Every time I come across some devastatingly bad human nature, I am surprised by the generosity of the people who have been wronged by that. It happens in the real world all the time but now more and more often the digital world is prone to such incidents.
Some months ago I read the story of a Jewish American journalist who had been receiving many anti-Semitic threats on his Twitter account and the stalker seemed to have many details of his private life. His wife’s Twitter handle had a nom de plume and she was spared of those abuses until she identified herself as the long suffering wife of this journalist. Soon they began to receive packages at their doorstep that had not too savoury contents and their stalker seemed to know every last emotion that went into their reaction.
That is when they called in the authorities and eventually were horrified to discover the identity of their tormentor – the 17 year old son of their good neighbour and friends with whom they dined at least twice a week, went on picnics and shopping together and were considered the best of friends by the entire community,
They informed the shocked parents and took the boy out to dinner. They began to speak of their harassmeant and all the while the boy acted sympathetic and played the innocent. They gave him ample opportunity to own up to his crime but when he didn’t they let him know they had his measure. Then the boy broke down as his furious father permitted his friends to take any action against their son as they wished – he could have got thirty years in prison for racism and anti-Semitism at the least. But they let him off with a stern warning even as he burst in tears – he was a bright student and his entire life and career could have been ruined had they brought a case against him.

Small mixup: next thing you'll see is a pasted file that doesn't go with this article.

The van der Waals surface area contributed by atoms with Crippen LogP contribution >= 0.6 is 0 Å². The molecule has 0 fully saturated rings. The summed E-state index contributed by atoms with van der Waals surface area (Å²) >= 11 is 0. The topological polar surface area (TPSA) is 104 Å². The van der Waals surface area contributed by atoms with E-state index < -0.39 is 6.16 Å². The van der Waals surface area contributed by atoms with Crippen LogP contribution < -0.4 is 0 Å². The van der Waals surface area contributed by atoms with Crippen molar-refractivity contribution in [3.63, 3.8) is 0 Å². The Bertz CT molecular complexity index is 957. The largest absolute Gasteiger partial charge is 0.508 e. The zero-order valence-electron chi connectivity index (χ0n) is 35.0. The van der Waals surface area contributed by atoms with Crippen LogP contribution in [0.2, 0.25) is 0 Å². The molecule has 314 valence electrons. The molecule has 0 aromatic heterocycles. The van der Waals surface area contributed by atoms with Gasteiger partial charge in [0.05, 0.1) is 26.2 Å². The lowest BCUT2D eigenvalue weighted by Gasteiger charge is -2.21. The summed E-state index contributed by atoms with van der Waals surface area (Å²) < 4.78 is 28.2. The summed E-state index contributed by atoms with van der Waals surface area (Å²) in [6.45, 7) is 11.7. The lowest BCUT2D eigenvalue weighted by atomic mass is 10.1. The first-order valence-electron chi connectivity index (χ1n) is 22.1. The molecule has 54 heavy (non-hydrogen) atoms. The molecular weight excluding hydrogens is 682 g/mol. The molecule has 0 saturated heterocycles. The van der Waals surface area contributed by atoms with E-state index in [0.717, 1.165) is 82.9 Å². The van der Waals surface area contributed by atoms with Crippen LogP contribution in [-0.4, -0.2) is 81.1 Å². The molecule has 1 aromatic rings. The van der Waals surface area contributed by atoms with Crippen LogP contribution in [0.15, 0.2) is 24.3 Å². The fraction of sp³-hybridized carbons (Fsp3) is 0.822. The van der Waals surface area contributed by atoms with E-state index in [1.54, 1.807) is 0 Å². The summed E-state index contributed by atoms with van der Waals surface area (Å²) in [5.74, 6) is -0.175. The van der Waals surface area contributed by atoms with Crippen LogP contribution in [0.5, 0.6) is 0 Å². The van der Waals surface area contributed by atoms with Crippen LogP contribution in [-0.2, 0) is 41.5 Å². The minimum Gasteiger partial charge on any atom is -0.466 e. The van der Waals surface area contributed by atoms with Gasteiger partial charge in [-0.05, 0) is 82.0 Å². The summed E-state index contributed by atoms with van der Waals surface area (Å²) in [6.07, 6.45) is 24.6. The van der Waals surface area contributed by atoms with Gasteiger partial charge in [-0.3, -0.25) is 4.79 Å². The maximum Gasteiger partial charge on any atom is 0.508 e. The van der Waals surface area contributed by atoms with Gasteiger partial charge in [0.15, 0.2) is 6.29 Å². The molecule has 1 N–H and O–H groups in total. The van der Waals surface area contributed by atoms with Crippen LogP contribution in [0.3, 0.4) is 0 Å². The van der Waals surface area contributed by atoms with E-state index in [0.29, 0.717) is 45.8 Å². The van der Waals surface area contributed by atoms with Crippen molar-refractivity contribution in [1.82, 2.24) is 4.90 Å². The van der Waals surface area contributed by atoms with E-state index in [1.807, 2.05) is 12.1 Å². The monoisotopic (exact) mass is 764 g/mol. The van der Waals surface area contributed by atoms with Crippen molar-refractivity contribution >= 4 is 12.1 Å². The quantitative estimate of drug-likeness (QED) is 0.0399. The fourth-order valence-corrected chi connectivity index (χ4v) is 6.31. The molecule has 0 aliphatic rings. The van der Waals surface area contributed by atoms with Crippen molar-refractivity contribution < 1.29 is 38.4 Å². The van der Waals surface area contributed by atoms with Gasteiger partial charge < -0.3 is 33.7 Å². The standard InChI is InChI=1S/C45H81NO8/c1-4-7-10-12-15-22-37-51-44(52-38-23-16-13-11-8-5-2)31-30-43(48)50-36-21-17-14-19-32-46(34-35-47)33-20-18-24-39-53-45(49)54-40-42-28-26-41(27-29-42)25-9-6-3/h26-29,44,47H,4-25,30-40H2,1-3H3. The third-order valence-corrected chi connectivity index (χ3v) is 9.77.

I was reminded of the story when this week former Maharashtra chief minister Ashok Chavan faced a similar situation – though not one of cyber threat but one of impersonation. A young college boy from Shirur in the interiors of Maharashtra with professors for parents had started a faux Facebook page in his name and had been happily chatting away with all Chavan’s friends and supporters for months. Chavan had been flummoxed when those chats were mentioned to him but thought it was a case of mistaken identity. However, when he and former MLA Krishna Hegde were travelling together to New Delhi this week, Hegde mentioned to him a chat they had had just the previous day. Chavan denied all knowledge of it and when Hegde logged on and started the chat again both were horrified to discover the impersonator merrily pretending to be Ashok Chavan even as Chavan was sitting with dropping jaws beside Hegde looking into his phone and supposed statements he was making.
Chavan soon lodged a police complaint and the boy was picked up from his home and brought to Bombay along with his father. I was amazed that Chavan, like the American journalist, should have let this boy go too – with a stern warning that he would never do it again, even as the boy’s father was in tears in both shame and embarrassment and relief that his son would not have to go to jail. Chavan’s reasoning was the same – the case would unnecessarily ruin the boy’s career and future prospects.
I guess both Chavan and the American journalist are better human beings than I could ever be for I would have found it difficult to forgive anyone, young or old, under the circumstances.
I find many of my colleagues equally generous, if not forgiving, when they are abused by trolls and sometimes genuine handles on Twitter. I generally block them and move on but lately I am getting less tolerant of such transgressions and am seriously considering taking leaf out of senior journalist Swati Chaturvedi’s book – I have promised troublesome trolls that one word of abuse against my parents, my family, my friends or even my colleagues and I shall go to the police.